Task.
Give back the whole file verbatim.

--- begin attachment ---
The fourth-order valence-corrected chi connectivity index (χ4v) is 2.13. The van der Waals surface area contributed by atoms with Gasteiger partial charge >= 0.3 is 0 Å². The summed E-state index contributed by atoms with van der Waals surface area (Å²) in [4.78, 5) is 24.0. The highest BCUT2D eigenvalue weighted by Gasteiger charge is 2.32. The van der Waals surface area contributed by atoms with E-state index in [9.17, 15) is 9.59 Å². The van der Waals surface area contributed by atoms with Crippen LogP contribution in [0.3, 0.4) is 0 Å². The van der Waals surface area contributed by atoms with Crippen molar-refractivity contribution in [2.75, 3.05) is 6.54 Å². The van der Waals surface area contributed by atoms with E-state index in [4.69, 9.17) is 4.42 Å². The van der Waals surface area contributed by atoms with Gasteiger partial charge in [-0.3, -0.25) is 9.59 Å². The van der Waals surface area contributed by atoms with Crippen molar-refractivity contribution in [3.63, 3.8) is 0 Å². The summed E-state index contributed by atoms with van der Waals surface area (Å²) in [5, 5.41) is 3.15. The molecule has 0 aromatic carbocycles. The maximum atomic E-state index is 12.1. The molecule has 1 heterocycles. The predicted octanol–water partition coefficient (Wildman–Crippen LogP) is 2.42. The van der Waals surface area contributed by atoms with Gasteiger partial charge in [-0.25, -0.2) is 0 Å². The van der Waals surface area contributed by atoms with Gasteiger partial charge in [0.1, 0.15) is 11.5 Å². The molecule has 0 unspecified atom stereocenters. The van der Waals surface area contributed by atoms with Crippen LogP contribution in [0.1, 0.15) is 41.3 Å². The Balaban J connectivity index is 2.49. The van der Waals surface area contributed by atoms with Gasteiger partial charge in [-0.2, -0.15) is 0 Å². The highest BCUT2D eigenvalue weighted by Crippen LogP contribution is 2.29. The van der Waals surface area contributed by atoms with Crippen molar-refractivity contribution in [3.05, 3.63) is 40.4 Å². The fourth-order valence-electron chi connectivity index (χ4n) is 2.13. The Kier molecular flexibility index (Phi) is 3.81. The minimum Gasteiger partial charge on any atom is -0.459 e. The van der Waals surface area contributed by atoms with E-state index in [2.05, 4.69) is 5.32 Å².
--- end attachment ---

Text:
The fourth-order valence-corrected chi connectivity index (χ4v) is 2.13. The van der Waals surface area contributed by atoms with Gasteiger partial charge >= 0.3 is 0 Å². The summed E-state index contributed by atoms with van der Waals surface area (Å²) in [4.78, 5) is 24.0. The highest BCUT2D eigenvalue weighted by Gasteiger charge is 2.32. The van der Waals surface area contributed by atoms with E-state index in [9.17, 15) is 9.59 Å². The van der Waals surface area contributed by atoms with Crippen LogP contribution in [0.3, 0.4) is 0 Å². The van der Waals surface area contributed by atoms with Crippen molar-refractivity contribution in [2.75, 3.05) is 6.54 Å². The van der Waals surface area contributed by atoms with E-state index in [4.69, 9.17) is 4.42 Å². The van der Waals surface area contributed by atoms with Gasteiger partial charge in [-0.3, -0.25) is 9.59 Å². The van der Waals surface area contributed by atoms with Crippen molar-refractivity contribution in [3.63, 3.8) is 0 Å². The summed E-state index contributed by atoms with van der Waals surface area (Å²) in [5, 5.41) is 3.15. The molecule has 0 aromatic carbocycles. The maximum atomic E-state index is 12.1. The molecule has 1 heterocycles. The predicted octanol–water partition coefficient (Wildman–Crippen LogP) is 2.42. The van der Waals surface area contributed by atoms with Gasteiger partial charge in [-0.25, -0.2) is 0 Å². The van der Waals surface area contributed by atoms with Gasteiger partial charge in [0.1, 0.15) is 11.5 Å². The molecule has 0 unspecified atom stereocenters. The van der Waals surface area contributed by atoms with Crippen LogP contribution in [0.1, 0.15) is 41.3 Å². The Balaban J connectivity index is 2.49. The van der Waals surface area contributed by atoms with Gasteiger partial charge in [-0.2, -0.15) is 0 Å². The highest BCUT2D eigenvalue weighted by Crippen LogP contribution is 2.29. The van der Waals surface area contributed by atoms with Crippen molar-refractivity contribution in [3.05, 3.63) is 40.4 Å². The fourth-order valence-electron chi connectivity index (χ4n) is 2.13. The Kier molecular flexibility index (Phi) is 3.81. The minimum Gasteiger partial charge on any atom is -0.459 e. The van der Waals surface area contributed by atoms with E-state index in [2.05, 4.69) is 5.32 Å².